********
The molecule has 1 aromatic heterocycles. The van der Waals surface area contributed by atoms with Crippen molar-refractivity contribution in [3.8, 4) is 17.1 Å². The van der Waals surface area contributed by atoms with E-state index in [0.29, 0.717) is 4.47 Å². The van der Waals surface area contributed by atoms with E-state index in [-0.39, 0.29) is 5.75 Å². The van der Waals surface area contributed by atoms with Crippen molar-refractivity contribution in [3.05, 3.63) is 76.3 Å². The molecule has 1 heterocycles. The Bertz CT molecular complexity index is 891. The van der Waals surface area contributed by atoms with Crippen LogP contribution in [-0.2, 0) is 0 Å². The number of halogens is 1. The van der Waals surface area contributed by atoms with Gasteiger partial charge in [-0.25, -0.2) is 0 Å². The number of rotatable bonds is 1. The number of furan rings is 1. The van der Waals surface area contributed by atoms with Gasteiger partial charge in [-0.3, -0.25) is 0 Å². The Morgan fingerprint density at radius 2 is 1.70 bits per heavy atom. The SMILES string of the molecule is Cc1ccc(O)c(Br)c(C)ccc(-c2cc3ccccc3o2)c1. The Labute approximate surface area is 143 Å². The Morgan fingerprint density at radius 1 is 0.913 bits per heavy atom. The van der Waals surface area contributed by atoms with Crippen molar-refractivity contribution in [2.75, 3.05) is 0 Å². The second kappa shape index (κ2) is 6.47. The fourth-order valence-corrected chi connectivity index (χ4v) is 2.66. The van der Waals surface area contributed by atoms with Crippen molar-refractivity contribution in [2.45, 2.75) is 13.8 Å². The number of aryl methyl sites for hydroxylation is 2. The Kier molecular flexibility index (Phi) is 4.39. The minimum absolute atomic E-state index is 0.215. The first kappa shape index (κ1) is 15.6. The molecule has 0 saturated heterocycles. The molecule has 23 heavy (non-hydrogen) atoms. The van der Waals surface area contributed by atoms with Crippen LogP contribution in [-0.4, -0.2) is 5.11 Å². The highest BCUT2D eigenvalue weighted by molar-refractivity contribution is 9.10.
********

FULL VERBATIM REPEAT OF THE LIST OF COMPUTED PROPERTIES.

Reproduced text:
The molecule has 1 aromatic heterocycles. The van der Waals surface area contributed by atoms with Crippen molar-refractivity contribution in [3.8, 4) is 17.1 Å². The van der Waals surface area contributed by atoms with E-state index in [0.29, 0.717) is 4.47 Å². The van der Waals surface area contributed by atoms with E-state index in [-0.39, 0.29) is 5.75 Å². The van der Waals surface area contributed by atoms with Crippen molar-refractivity contribution in [3.05, 3.63) is 76.3 Å². The molecule has 1 heterocycles. The Bertz CT molecular complexity index is 891. The van der Waals surface area contributed by atoms with Crippen LogP contribution in [-0.2, 0) is 0 Å². The number of halogens is 1. The van der Waals surface area contributed by atoms with Gasteiger partial charge in [-0.25, -0.2) is 0 Å². The number of rotatable bonds is 1. The number of furan rings is 1. The van der Waals surface area contributed by atoms with Gasteiger partial charge in [-0.3, -0.25) is 0 Å². The Morgan fingerprint density at radius 2 is 1.70 bits per heavy atom. The SMILES string of the molecule is Cc1ccc(O)c(Br)c(C)ccc(-c2cc3ccccc3o2)c1. The Labute approximate surface area is 143 Å². The Morgan fingerprint density at radius 1 is 0.913 bits per heavy atom. The van der Waals surface area contributed by atoms with Crippen molar-refractivity contribution in [2.75, 3.05) is 0 Å². The second kappa shape index (κ2) is 6.47. The fourth-order valence-corrected chi connectivity index (χ4v) is 2.66. The van der Waals surface area contributed by atoms with Crippen molar-refractivity contribution in [2.45, 2.75) is 13.8 Å². The number of aryl methyl sites for hydroxylation is 2. The Kier molecular flexibility index (Phi) is 4.39. The minimum absolute atomic E-state index is 0.215. The first kappa shape index (κ1) is 15.6. The molecule has 0 saturated heterocycles. The molecule has 23 heavy (non-hydrogen) atoms. The van der Waals surface area contributed by atoms with Crippen LogP contribution in [-0.4, -0.2) is 5.11 Å². The highest BCUT2D eigenvalue weighted by molar-refractivity contribution is 9.10.